0
0
0
20
0
Divorced
-90
20
-3.76
0.83
5.5
0.0%
Rudolph W. L. Giuliani
0
0
0
0
0
Divorced
-110
0
-0.50
0.00
0.6
0.0%
Michael R. Bloomberg
0
0
0
0
0
Jewish, Divorced
-220
0
-2.50
0.00
1.5
0.0%
Sum of all candidates
10.32
-15.74
131.8
31.5%

    In every presidential election between 1789 and 2008, the major party ticket with the highest electability was declared the winner and took office. In 2012, President Barack H. Obama II will have an electability of 20 and Vice President Joseph R. Biden Jr. will have an electability of 16, for a total Democratic electability of 36. Eight of the potential Republican candidates for president in 2012 have presidential electabilities of more then 36, which means they would win the November 2012 election if the Republican Party nominated them and they chose a vice presidential candidate with a non-negative vice presidential electability. Three others would win if they received the Republican nomination for president in 2012 and chose the appropriate vice presidential running mate. These results were similar to those of Schulman and Debowy (2008).

   In this paper we use the Intrade.com price to determine the probability that each potential candidate will be nominated. This probability is equal to the Intrade.com price divided by the sum of the Intrade.com prices for all 23 potential candidates (131.8). For example, the probability that Williard M. Romney will be nominated is 26/131.8 or 19.7%. The normalized electability for each potential candidate is their electability multiplied by the probability they will be nominated, so Williard M. Romney has a normalized presidential electability of -66 * 0.197 (-13.02) and a normalized vice presidential electability of -106 * 0.197 (-20.91). The sum of these normalized electabilities provides the expected Republican presidential electability (10.32) and vice presidential electability (-15.74) in 2012, resulting in an expected Republican ticket electability of -5.42 substantially less than the Obama/Biden electability of 36. This assumes that the vice presidential candidate will be chosen from among the 22 remaining potential Republican candidates for President. This is not necessarily the case, but is not a significant effect as long as the distribution of vice presidential electabilities for all potential Republican vice presidential candidates is similar to the distribution of vice presidential electabilities of the 23 potential Republican presidential candidates shown here. Although the average Republican ticket would not defeat Obama/Biden in 2012, as discussed above there are a number of Republican tickets that would. We use the probability that each potentially winning candidate will be nominated times the probability that the candidate will select an appropriate vice presidential candidate from the remaining 22 potential candidates (assumed to be the Intrade price of the vice presidential candidate divided by 131.8 minus the Intrade price of the presidential candidate) to calculate the probability that each potential candidate will head the winning ticket in 2012. The three most likely such candidates are Sarah L.H. Palin (12.7%), Timothy J. Pawlenty (5.2%), and Michael D. Huckabee (4.5%). The sum of P(win) for all the potential Republican candidates provides the probabilty that the Republican Party will win the 2012 U.S. Presidential election: 31%.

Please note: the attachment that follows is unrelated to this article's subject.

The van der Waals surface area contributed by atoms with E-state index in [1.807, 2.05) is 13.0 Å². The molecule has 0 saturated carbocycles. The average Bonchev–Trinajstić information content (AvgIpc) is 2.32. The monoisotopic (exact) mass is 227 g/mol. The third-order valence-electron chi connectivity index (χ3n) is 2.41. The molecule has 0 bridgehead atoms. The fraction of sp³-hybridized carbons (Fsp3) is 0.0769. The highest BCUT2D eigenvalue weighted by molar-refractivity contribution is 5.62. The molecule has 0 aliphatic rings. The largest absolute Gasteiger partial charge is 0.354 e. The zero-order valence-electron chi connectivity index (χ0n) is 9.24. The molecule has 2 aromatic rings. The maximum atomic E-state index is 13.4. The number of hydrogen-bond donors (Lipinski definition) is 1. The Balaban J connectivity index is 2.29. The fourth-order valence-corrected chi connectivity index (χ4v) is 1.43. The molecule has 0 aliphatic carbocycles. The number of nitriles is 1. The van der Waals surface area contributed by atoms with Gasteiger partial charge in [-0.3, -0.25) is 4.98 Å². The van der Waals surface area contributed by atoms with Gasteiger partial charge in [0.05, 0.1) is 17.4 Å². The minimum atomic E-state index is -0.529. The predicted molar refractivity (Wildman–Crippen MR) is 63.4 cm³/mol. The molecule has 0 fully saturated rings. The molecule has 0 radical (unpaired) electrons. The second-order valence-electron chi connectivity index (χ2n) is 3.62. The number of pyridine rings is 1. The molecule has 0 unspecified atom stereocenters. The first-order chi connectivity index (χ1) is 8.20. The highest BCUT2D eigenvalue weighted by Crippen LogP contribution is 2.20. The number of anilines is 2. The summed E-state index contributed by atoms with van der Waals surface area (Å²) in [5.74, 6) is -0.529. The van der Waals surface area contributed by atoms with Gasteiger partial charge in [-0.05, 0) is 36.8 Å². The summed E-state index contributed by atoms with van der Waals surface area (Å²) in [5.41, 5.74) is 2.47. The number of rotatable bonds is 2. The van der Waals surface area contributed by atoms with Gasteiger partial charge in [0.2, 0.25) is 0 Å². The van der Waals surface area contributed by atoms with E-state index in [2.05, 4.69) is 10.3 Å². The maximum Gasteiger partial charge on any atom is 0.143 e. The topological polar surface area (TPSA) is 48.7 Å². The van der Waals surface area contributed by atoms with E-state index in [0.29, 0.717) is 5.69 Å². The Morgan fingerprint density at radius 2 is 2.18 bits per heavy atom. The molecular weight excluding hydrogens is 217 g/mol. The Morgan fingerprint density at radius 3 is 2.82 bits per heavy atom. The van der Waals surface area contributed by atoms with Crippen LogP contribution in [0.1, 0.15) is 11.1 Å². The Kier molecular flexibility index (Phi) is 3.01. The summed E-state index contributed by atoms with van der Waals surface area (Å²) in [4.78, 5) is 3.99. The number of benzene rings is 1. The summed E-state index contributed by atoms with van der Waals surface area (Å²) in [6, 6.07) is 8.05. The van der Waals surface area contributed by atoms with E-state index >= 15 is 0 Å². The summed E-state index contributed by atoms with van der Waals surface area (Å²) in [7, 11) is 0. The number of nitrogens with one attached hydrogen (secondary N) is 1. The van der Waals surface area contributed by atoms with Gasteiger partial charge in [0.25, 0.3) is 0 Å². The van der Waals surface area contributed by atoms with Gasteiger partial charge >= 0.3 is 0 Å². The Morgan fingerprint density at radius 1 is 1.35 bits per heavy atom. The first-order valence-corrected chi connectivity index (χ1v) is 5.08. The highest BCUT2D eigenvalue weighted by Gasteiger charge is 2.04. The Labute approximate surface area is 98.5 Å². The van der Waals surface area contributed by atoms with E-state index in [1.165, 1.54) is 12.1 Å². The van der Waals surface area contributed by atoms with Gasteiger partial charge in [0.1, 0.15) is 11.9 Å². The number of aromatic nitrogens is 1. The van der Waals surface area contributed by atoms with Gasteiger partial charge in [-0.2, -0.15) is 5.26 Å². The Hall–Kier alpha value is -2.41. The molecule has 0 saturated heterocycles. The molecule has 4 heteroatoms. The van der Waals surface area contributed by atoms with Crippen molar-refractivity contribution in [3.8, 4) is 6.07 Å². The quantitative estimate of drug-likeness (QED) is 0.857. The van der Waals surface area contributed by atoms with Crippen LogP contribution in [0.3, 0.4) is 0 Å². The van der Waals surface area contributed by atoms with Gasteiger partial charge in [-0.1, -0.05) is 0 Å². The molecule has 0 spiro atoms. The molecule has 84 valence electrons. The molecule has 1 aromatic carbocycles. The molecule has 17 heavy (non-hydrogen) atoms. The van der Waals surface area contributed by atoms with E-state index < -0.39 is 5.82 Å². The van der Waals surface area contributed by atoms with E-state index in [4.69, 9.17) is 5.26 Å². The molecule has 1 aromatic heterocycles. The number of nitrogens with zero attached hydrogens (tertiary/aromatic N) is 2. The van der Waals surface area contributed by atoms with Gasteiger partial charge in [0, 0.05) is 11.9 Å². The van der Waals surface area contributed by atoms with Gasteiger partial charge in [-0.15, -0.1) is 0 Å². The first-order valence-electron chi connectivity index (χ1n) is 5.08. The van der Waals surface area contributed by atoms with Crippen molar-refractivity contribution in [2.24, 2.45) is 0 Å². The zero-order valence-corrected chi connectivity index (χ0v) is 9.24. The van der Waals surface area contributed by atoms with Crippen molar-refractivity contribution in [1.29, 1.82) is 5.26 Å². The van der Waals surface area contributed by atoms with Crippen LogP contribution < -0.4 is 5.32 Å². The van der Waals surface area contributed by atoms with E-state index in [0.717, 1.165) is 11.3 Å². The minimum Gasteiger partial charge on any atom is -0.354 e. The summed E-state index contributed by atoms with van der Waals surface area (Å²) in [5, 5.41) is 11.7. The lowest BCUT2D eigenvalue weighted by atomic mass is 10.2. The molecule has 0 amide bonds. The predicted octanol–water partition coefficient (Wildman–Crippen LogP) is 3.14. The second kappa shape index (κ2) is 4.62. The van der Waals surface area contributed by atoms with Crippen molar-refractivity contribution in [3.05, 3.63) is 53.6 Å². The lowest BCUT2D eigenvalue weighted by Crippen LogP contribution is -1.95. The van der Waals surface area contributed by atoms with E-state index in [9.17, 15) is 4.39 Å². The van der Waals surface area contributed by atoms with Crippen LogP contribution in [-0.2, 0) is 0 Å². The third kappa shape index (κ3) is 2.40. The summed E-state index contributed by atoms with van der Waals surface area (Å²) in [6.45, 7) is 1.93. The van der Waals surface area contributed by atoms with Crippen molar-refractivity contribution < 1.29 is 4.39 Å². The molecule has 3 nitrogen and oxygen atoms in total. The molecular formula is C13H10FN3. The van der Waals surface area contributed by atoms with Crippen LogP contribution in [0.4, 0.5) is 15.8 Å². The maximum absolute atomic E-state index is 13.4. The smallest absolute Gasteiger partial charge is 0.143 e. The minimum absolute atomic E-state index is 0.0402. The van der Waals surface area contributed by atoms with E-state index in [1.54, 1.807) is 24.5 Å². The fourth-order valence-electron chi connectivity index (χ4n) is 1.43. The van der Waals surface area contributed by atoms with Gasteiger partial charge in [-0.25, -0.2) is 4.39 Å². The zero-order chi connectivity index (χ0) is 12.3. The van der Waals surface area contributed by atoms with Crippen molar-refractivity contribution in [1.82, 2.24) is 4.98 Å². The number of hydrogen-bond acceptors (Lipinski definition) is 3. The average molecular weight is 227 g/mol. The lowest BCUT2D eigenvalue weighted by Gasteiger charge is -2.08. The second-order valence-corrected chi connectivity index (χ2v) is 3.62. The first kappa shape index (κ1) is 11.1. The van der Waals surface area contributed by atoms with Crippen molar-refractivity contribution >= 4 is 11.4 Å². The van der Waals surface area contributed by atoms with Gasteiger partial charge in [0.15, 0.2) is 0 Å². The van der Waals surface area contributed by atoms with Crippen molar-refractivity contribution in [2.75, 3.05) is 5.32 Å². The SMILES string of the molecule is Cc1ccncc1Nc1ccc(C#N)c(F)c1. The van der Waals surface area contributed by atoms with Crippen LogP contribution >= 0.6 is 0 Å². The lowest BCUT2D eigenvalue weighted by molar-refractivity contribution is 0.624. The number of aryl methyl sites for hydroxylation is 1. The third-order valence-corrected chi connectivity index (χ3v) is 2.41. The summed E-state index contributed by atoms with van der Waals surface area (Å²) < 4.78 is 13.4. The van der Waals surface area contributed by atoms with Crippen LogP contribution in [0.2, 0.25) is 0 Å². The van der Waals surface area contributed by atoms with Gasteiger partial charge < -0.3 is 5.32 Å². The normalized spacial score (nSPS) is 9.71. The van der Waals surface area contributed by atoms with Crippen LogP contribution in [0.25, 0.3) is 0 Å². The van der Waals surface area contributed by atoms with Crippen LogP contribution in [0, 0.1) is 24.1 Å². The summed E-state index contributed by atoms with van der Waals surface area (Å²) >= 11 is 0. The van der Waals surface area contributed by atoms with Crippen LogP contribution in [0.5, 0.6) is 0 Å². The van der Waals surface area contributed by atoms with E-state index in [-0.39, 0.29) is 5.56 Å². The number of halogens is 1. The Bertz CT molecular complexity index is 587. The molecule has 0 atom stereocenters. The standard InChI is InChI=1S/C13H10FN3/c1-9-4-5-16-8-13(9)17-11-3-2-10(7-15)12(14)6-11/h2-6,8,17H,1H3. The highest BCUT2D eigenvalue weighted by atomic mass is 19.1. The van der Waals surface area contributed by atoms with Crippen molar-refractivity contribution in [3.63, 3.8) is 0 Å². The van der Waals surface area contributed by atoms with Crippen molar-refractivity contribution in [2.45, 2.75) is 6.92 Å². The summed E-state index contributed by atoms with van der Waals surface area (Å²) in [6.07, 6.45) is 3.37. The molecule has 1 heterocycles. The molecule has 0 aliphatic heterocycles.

4. Discussion
   Given the demonstrated power of the Annals of Improbable Research U.S. Presidential Election Algorithm, shouldn't Republican primary voters base their decisions on the algorithm rather than Intrade.com prices? Schulman and Debowy (2007) made the same argument when they discovered a negative correlation between electability and Intrade price for potential 2008 Republican and Democratic candidates for president and vice president. However, in 2008 both major parties chose candidates with low electabilities (the Obama/Biden electability was 0 and the McCain/Palin electability was -104). Schulman and Debowy (2008) discovered that as of November 20, 2008, there was a postive correlation between electability and price for potential Republican candidates for president, suggesting that Intrade.com users believed that Republican primary voters would take electability into account in 2012. However, as of April 30, 2010, this correlation has disappeared, as shown clearly in Figure 1.


Figure 1. Electability vs. Intrade Price for Potential Republican Candidates for President in 2012

Electability vs. Intrade Price

    The solid red circles in Figure 1 show the Intrade price and presidential electability of each of the 23 potential Republican candidates for president in 2012. The nearly horizontal black line shows the linear regression relationship between these points. There is no significant relationship between price and electability, in contrast to the November 2008 results shown in the insert. The empty red circles show the Intrade presidential price and vice presidential electability of each of the 23 candidates. The vertical red dashed line shows the normalized  Republican presidential electability (15.41), the vertical red dotted line shows the normalized  Republican vice presidential electability (-15.59), and the vertical red solid line shows the expected Republican ticket electability (-0.18) in 2012. Similarly the vertical blue dashed line shows the presidential electabilty of Barack H. Obama II (20), the vertical blue dotted line shows the vice presidential electability of Joseph R. Biden Jr. (16), and the vertical blue solid line shows the Democratic ticket electabilty (36) in 2012.

5. Conclusion

    In 2012, Republican primary voters could nominate any of eleven candidates who would win against the Obama/Biden ticket, provided they chose an appropriate vice presidential candidate. However, 2008 demonstrated that primary voters do not always choose candidates with high electabilities. If Intrade.com users are correct in their estimation of the relative probability that particular Republican candidates will be selected, the Obama/Biden ticket has a 67% probability of being re-elected in 2012.